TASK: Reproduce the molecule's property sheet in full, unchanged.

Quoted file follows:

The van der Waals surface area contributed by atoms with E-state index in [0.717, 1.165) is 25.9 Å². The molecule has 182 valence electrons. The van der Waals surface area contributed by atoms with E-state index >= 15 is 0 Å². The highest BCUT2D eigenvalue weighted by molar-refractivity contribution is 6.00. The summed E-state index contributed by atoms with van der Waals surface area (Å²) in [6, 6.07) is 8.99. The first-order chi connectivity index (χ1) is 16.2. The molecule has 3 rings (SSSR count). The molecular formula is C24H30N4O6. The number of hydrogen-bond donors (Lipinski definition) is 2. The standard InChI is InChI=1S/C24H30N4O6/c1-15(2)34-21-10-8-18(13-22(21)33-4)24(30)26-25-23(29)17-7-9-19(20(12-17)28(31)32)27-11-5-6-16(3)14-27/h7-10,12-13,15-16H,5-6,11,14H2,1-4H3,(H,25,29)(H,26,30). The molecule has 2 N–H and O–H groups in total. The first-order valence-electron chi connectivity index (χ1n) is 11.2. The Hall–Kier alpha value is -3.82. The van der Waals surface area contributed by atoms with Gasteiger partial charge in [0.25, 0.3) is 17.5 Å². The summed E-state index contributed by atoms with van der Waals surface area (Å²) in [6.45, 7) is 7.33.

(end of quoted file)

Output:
The van der Waals surface area contributed by atoms with E-state index in [0.717, 1.165) is 25.9 Å². The molecule has 182 valence electrons. The van der Waals surface area contributed by atoms with E-state index >= 15 is 0 Å². The highest BCUT2D eigenvalue weighted by molar-refractivity contribution is 6.00. The summed E-state index contributed by atoms with van der Waals surface area (Å²) in [6, 6.07) is 8.99. The first-order chi connectivity index (χ1) is 16.2. The molecule has 3 rings (SSSR count). The molecular formula is C24H30N4O6. The number of hydrogen-bond donors (Lipinski definition) is 2. The standard InChI is InChI=1S/C24H30N4O6/c1-15(2)34-21-10-8-18(13-22(21)33-4)24(30)26-25-23(29)17-7-9-19(20(12-17)28(31)32)27-11-5-6-16(3)14-27/h7-10,12-13,15-16H,5-6,11,14H2,1-4H3,(H,25,29)(H,26,30). The molecule has 2 N–H and O–H groups in total. The first-order valence-electron chi connectivity index (χ1n) is 11.2. The Hall–Kier alpha value is -3.82. The van der Waals surface area contributed by atoms with Gasteiger partial charge in [0.25, 0.3) is 17.5 Å². The summed E-state index contributed by atoms with van der Waals surface area (Å²) in [6.45, 7) is 7.33.